Artist Jordan Eagles aims to emphasize “the wasted potential caused by discrimination” ― specifically as it pertains to the Trump administration’s efforts to ban transgender people from the U.S. military ― with his latest exhibition.
Eagles’ work, titled “Our Blood Can Save Them,” made its debut Friday inside the Keith Haring Bathroom at New York’s Lesbian, Gay, Bisexual & Transgender Community Center. The installation consists of 18 screen prints that replicate a World War II propaganda poster from 1943, showing a wounded soldier kneeling beneath the phrase, “Your blood can save him.”
The New York artist told HuffPost the prints were made using blood donated by an active U.S. service member who identifies as both transgender and pansexual.
The image gradually fades in each subsequent print across the exhibit, “expressive of a person or communities being erased by discrimination or indifference,” Eagles explained in an email.
“This installation also represents how I feel about America right now — the wounded soldier is our country on its hands and knees, fading away and disappearing because of hateful rhetoric and discrimination,” he continued. “Our country needs to be saved, not by a transfusion of blood, but instead through a massive surge of acceptance, love, and tolerance.”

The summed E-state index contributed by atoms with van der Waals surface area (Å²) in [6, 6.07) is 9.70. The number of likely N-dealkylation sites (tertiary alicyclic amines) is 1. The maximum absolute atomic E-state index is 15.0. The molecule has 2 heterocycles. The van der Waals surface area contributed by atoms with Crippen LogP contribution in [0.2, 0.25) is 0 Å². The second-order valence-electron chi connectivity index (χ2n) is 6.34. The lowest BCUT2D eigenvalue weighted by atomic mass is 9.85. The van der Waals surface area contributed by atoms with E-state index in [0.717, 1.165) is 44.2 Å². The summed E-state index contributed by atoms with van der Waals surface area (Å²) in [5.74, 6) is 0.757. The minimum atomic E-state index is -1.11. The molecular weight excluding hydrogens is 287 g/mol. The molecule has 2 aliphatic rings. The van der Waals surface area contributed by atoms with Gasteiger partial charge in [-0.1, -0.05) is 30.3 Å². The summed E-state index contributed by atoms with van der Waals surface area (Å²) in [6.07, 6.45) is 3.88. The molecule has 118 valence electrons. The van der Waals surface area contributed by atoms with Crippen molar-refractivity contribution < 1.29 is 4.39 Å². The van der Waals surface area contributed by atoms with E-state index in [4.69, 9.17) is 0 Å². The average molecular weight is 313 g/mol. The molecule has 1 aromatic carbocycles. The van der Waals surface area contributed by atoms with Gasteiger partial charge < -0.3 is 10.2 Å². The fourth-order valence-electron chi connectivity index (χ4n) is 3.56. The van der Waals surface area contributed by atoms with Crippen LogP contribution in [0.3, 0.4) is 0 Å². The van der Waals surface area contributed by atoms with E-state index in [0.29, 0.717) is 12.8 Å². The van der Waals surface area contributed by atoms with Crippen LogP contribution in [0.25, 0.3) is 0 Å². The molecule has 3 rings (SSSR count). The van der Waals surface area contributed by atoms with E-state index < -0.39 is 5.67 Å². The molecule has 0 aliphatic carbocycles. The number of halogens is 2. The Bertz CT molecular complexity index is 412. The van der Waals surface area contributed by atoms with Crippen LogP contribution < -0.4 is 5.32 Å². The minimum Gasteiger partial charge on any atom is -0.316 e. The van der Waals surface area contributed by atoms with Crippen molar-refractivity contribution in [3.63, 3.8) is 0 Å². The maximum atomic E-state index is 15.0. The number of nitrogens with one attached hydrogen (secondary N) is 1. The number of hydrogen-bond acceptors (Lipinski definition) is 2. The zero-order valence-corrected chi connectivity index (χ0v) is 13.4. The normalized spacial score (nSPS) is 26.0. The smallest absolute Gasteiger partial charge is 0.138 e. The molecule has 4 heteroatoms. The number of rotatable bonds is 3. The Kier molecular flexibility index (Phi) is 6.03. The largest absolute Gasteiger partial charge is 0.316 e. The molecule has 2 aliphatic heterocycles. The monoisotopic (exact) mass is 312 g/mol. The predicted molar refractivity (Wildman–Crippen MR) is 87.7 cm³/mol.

The decision to unveil “Our Blood Can Save Them” on Friday was significant. June 14 is designated by the World Health Organization as World Blood Donor Day and also happens to be President Donald Trump’s birthday.
Not only did Eagles want to reference Trump’s transgender military ban through his art, but he wanted to send a message about the Food and Drug Administration’s restrictions on blood donations from gay and bisexual men.
Looking back even further in history, Eagles said “Our Blood Can Save Them” draws attention to the racial segregation of blood, too. When the Red Cross established its blood donor program in early 1941, it initially excluded black Americans. It began accepting donations from the black community in 1942, but only on a segregated basis until 1950.
The artist, whose work has recently been displayed at the Museum of the City of New York and the Museum of Contemporary Religious Art in St. Louis, Missouri, has been painting and sculpting with blood from both animals and humans for 20 years.
“So often we think of blood in relationship to violence,” he said. “But blood is also something that is used to save lives and is representative of our common humanity.”
Eagles said he hopes “Our Blood Can Save Them,” like his previous works, will “produce an immediate visceral reaction while still leaving room for interpretation.” Prints from the series will also be on view at all 14 Housing Works stores in New York, with proceeds benefiting the HIV/AIDS advocacy organization.
“Art can provide space for viewers to consider challenging issues in an approachable and peaceful way, especially in the current political climate in which the volume has been turned up to such a heightened and aggressive level,” he said. “Continuing to raise awareness about the issues and looking at our history to avoid repeating the same mistakes that alienate individuals is important.”